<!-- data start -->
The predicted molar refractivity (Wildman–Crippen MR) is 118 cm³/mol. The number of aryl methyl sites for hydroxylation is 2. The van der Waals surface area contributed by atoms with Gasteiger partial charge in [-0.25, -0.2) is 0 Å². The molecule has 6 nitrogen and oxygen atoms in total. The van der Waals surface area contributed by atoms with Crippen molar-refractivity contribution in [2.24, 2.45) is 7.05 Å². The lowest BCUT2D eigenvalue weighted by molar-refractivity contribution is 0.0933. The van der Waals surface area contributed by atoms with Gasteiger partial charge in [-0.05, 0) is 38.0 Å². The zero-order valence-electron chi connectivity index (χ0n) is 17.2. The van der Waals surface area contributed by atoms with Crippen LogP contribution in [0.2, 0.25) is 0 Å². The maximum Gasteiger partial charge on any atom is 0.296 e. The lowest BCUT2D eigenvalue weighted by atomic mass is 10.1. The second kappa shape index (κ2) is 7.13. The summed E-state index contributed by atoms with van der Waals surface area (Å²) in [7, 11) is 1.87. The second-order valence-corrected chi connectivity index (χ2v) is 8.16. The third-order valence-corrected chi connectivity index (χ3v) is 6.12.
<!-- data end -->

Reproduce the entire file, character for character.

The predicted molar refractivity (Wildman–Crippen MR) is 118 cm³/mol. The number of aryl methyl sites for hydroxylation is 2. The van der Waals surface area contributed by atoms with Gasteiger partial charge in [-0.25, -0.2) is 0 Å². The molecule has 6 nitrogen and oxygen atoms in total. The van der Waals surface area contributed by atoms with Crippen molar-refractivity contribution in [2.24, 2.45) is 7.05 Å². The lowest BCUT2D eigenvalue weighted by molar-refractivity contribution is 0.0933. The van der Waals surface area contributed by atoms with Gasteiger partial charge in [-0.05, 0) is 38.0 Å². The zero-order valence-electron chi connectivity index (χ0n) is 17.2. The van der Waals surface area contributed by atoms with Crippen LogP contribution in [0.2, 0.25) is 0 Å². The maximum Gasteiger partial charge on any atom is 0.296 e. The lowest BCUT2D eigenvalue weighted by atomic mass is 10.1. The second kappa shape index (κ2) is 7.13. The summed E-state index contributed by atoms with van der Waals surface area (Å²) in [7, 11) is 1.87. The second-order valence-corrected chi connectivity index (χ2v) is 8.16. The third-order valence-corrected chi connectivity index (χ3v) is 6.12.